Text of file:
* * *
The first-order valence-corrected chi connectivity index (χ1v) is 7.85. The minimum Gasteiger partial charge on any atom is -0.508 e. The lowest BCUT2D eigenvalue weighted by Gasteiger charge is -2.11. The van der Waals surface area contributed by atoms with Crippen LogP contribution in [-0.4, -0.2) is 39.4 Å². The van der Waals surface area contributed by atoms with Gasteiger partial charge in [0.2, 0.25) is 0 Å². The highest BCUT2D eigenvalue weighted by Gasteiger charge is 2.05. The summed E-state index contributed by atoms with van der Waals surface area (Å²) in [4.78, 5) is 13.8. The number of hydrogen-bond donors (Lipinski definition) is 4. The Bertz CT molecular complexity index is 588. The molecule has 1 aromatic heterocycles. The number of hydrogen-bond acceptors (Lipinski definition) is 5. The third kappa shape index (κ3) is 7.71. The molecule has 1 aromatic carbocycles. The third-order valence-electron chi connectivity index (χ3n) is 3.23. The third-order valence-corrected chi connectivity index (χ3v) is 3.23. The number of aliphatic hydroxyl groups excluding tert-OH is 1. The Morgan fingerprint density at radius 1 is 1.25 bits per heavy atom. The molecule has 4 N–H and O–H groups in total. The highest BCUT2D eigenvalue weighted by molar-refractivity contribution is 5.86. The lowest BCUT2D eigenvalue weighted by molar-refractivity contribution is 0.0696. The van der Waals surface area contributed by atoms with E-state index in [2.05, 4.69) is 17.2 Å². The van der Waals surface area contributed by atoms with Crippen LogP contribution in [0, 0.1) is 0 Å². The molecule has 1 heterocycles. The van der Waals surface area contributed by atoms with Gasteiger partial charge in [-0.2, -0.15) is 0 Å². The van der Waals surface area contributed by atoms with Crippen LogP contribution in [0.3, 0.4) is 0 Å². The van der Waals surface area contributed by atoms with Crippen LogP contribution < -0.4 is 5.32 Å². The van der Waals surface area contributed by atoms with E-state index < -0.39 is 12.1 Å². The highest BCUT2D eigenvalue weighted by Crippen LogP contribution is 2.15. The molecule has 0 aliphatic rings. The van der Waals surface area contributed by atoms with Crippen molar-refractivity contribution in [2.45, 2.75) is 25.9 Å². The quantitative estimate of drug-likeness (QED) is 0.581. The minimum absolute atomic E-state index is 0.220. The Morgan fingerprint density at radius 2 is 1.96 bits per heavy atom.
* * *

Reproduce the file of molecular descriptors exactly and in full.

The first-order valence-corrected chi connectivity index (χ1v) is 7.85. The minimum Gasteiger partial charge on any atom is -0.508 e. The lowest BCUT2D eigenvalue weighted by Gasteiger charge is -2.11. The van der Waals surface area contributed by atoms with Crippen LogP contribution in [-0.4, -0.2) is 39.4 Å². The van der Waals surface area contributed by atoms with Gasteiger partial charge in [0.2, 0.25) is 0 Å². The highest BCUT2D eigenvalue weighted by Gasteiger charge is 2.05. The summed E-state index contributed by atoms with van der Waals surface area (Å²) in [4.78, 5) is 13.8. The number of hydrogen-bond donors (Lipinski definition) is 4. The Bertz CT molecular complexity index is 588. The molecule has 1 aromatic heterocycles. The number of hydrogen-bond acceptors (Lipinski definition) is 5. The third kappa shape index (κ3) is 7.71. The molecule has 1 aromatic carbocycles. The third-order valence-electron chi connectivity index (χ3n) is 3.23. The third-order valence-corrected chi connectivity index (χ3v) is 3.23. The number of aliphatic hydroxyl groups excluding tert-OH is 1. The Morgan fingerprint density at radius 1 is 1.25 bits per heavy atom. The molecule has 4 N–H and O–H groups in total. The highest BCUT2D eigenvalue weighted by molar-refractivity contribution is 5.86. The lowest BCUT2D eigenvalue weighted by molar-refractivity contribution is 0.0696. The van der Waals surface area contributed by atoms with E-state index in [2.05, 4.69) is 17.2 Å². The van der Waals surface area contributed by atoms with Crippen LogP contribution in [0, 0.1) is 0 Å². The molecule has 1 heterocycles. The van der Waals surface area contributed by atoms with Gasteiger partial charge in [-0.2, -0.15) is 0 Å². The van der Waals surface area contributed by atoms with Crippen LogP contribution in [0.3, 0.4) is 0 Å². The van der Waals surface area contributed by atoms with Crippen LogP contribution < -0.4 is 5.32 Å². The van der Waals surface area contributed by atoms with E-state index < -0.39 is 12.1 Å². The highest BCUT2D eigenvalue weighted by Crippen LogP contribution is 2.15. The molecule has 0 aliphatic rings. The van der Waals surface area contributed by atoms with Crippen molar-refractivity contribution in [2.45, 2.75) is 25.9 Å². The quantitative estimate of drug-likeness (QED) is 0.581. The minimum absolute atomic E-state index is 0.220. The Morgan fingerprint density at radius 2 is 1.96 bits per heavy atom.